Drive for saving lives

May 17, 2018

Russell Stedman is touring Australia to spread awareness of rare disease Alpha-1.

Russell Stedman has a rare genetic disorder and wants to take the message to Canberra that more people need to know about it and more lives need to be saved.

Mr Stedman, who has family in the Shepparton area, has been suffering from Alpha-1 antitrypsin deficiency since being diagnosed in 2003.

Travelling from Gippsland, he was in Shepparton this week with his motor home covered in Alpha-1 statistics, messages and graphs to support his nationwide campaign.

Alpha-1 is a protein that protects the body from damage by its immune cells. Deficiency of this protein leaves the lungs and occasionally the liver vulnerable to injury.

Mr Stedman watched his father die from Alpha-1 at the age of 62.

Now 59, Mr Stedman was told he would not live past 50.

‘‘I was told: one, the treatment is expensive — true; two, it’s not available in Australia — true; and three, it’s clinically not proven — not true,’’ he said.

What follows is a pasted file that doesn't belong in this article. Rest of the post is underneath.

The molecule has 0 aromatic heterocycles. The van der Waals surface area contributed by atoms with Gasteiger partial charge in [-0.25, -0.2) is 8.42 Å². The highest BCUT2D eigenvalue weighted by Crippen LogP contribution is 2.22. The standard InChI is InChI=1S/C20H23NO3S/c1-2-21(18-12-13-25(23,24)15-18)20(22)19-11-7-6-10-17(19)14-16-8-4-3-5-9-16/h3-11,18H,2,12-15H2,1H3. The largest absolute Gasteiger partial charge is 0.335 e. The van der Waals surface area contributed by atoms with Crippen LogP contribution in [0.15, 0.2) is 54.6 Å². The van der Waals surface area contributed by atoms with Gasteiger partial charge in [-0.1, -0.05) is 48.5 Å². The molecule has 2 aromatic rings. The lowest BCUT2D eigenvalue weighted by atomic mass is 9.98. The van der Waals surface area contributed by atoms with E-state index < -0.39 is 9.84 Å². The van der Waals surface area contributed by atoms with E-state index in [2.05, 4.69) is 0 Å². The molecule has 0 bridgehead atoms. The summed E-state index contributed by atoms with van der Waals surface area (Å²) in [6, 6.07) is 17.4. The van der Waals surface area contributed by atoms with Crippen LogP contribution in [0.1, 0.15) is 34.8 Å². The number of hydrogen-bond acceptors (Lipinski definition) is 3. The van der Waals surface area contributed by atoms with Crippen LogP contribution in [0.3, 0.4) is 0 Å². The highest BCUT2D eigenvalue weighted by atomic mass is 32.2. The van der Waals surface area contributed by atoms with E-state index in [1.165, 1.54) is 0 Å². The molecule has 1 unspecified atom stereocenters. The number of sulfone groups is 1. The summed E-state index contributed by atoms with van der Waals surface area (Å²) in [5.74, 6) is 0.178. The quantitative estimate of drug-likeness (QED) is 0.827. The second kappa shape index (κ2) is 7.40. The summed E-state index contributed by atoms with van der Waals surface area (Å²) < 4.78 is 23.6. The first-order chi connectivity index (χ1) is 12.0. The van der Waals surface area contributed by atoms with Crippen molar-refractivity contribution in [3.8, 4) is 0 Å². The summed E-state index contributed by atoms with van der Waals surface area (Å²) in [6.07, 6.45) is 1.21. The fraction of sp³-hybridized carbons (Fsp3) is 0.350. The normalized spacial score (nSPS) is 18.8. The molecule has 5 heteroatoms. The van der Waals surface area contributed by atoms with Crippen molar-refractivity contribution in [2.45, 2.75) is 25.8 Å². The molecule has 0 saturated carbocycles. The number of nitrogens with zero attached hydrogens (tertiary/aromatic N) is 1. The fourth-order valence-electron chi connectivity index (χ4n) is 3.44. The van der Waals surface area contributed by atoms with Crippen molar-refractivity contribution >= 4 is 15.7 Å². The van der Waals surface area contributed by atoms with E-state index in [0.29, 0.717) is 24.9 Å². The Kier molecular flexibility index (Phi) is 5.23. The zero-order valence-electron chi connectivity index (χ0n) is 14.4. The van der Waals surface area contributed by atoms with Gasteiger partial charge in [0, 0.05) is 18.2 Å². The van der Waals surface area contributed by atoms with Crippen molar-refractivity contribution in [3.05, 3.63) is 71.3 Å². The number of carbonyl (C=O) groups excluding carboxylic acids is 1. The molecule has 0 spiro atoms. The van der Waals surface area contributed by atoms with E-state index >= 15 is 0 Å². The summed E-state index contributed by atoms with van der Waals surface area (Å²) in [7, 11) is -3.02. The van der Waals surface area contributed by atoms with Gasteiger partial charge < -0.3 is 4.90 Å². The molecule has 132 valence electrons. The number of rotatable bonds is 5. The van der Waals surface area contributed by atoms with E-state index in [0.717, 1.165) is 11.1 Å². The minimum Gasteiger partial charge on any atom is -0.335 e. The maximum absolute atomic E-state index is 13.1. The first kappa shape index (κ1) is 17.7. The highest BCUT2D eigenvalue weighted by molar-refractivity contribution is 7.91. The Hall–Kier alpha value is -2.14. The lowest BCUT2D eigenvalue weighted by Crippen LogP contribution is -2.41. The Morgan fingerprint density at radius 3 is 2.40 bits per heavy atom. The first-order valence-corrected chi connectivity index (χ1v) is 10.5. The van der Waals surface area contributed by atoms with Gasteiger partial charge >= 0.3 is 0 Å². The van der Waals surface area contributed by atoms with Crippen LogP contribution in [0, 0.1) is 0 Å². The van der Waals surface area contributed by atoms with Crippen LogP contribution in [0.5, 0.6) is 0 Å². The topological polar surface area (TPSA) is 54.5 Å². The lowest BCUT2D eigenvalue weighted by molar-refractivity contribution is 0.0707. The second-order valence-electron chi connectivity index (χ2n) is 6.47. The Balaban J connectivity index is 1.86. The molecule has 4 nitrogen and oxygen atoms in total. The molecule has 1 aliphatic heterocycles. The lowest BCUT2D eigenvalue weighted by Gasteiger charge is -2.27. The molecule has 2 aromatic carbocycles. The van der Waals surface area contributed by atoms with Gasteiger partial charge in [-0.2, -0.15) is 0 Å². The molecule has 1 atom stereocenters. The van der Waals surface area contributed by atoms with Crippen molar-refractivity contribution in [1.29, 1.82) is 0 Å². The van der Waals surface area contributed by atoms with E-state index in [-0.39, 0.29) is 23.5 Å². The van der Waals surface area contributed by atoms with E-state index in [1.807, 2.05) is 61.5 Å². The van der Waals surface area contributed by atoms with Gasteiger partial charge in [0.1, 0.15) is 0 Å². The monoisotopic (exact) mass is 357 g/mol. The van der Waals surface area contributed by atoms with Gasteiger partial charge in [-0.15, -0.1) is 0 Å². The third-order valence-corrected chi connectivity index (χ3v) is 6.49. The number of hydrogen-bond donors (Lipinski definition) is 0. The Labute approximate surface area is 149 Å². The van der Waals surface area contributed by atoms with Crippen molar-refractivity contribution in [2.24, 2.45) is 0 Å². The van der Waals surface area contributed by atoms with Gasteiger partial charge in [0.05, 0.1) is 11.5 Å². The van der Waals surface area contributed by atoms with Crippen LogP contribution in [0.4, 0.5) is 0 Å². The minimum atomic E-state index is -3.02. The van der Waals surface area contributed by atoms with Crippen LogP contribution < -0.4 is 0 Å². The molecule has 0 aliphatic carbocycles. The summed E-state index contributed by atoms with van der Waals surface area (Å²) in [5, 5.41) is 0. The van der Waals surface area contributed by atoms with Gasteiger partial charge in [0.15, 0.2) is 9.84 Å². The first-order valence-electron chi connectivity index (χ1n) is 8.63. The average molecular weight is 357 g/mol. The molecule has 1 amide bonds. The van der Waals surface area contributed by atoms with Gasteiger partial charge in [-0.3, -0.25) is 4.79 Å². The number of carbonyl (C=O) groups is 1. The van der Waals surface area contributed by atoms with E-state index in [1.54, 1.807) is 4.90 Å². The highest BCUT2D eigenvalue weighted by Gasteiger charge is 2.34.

He said he intended to promote awareness of Alpha-1 to all Australians with his first political stop at Federal Health Minister Greg Hunt’s office in Hastings.

‘‘I want to cover all of Victoria, I want to cover South Australia, I want to go up through NSW, I want to go to (Prime Minister) Malcolm Turnbull’s office,’’ he said.

Campaigning for the past two years, Mr Stedman felt his pleas had fallen on deaf ears.

‘‘While people are unaware of the disease there’s no public support, there’s no publicity, it’s kept hidden,’’ he said.

‘‘Seeing people die is not pretty, knowing that there is treatment available and it’s not being funded is just frustrating; I want to prevent this pain,’’ he said.

Treatment for Alpha-1 involves taking human blood plasma and taking out the Alpha-1 protein to provide to sufferers.

‘‘It’s dehydrated, they can send it anywhere around the world in a vial; it’s mixed with injectable water, put in a drip bag and injected once a week to top your levels of Alpha-1 up to protect yourself,’’ he said.

Mr Stedman said the treatment was not a cure but it did stop the disease’s progression. ‘‘It’s keeping people away from double lung transplants, keeping them away from liver transplants, keeping them alive and living a normal life with their families,’’ he said.

For more information, follow OZ Alpha-1 Action and Awareness Page on Facebook or email Mr Stedman at

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